A Gift for the Bride is a play with music by the Hungarian writers Andrew Solt and Stefan Bekeffi, adapted and directed by Rowland Leigh. The plot centres around a young bride who finds herself misunderstood by her husband on her wedding night; she goes out into the streets of Paris to seek justification and endures a series of bizarre encounters and characters, one of whom is a young man who convinces her that she has married the wrong man. Not a musical as such, the play did feature four songs – Charm, All the Time and Home from Home (with lyrics by the director and music by Jean Schwartz), and See You In The Morning (music and lyrics by Jay Rogers). The three songs by Leigh and Schwartz had previously appeared in the short-lived 1943 musical comedy Cocktails at 5. Although little is known about the play there was a production at the Vienna People’s Theatre in 1947 of a Solt / Bekeffi play called Es gibt kleine Zufälle (There are no Coincidences), which may be the original version; that starred Magda Schneider, André Mattoni and Benno Smytt.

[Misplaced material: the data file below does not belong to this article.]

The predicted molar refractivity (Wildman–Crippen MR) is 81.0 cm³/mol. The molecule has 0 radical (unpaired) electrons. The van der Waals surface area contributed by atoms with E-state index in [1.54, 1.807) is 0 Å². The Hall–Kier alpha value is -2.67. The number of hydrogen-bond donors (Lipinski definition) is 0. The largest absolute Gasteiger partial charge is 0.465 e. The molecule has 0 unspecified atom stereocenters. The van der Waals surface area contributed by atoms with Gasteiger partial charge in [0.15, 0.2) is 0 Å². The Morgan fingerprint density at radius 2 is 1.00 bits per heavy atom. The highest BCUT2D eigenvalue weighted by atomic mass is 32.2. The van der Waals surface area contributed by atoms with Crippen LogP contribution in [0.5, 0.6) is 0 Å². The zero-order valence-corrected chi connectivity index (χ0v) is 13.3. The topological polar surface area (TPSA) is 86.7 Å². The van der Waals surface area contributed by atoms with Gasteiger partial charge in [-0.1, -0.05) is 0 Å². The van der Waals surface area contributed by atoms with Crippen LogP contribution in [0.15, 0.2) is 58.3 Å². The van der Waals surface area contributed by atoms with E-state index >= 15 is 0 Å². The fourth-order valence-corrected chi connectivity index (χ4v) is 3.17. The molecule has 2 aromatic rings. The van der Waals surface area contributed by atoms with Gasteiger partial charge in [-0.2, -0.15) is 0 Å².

The following interview was first published in the souvenir programme to accompany the play. Although it covers familiar ground and is intended to give the play’s audience a reintroduction to their star performer it is also interesting for Luise’s views on acting after the war, when she appears to have been changed by the experience with the realisation that her fame can be used for influence. The programme also features images from her most famous film roles, and the cover is one photograph of Luise, with no text.
An Interview with Luise Rainer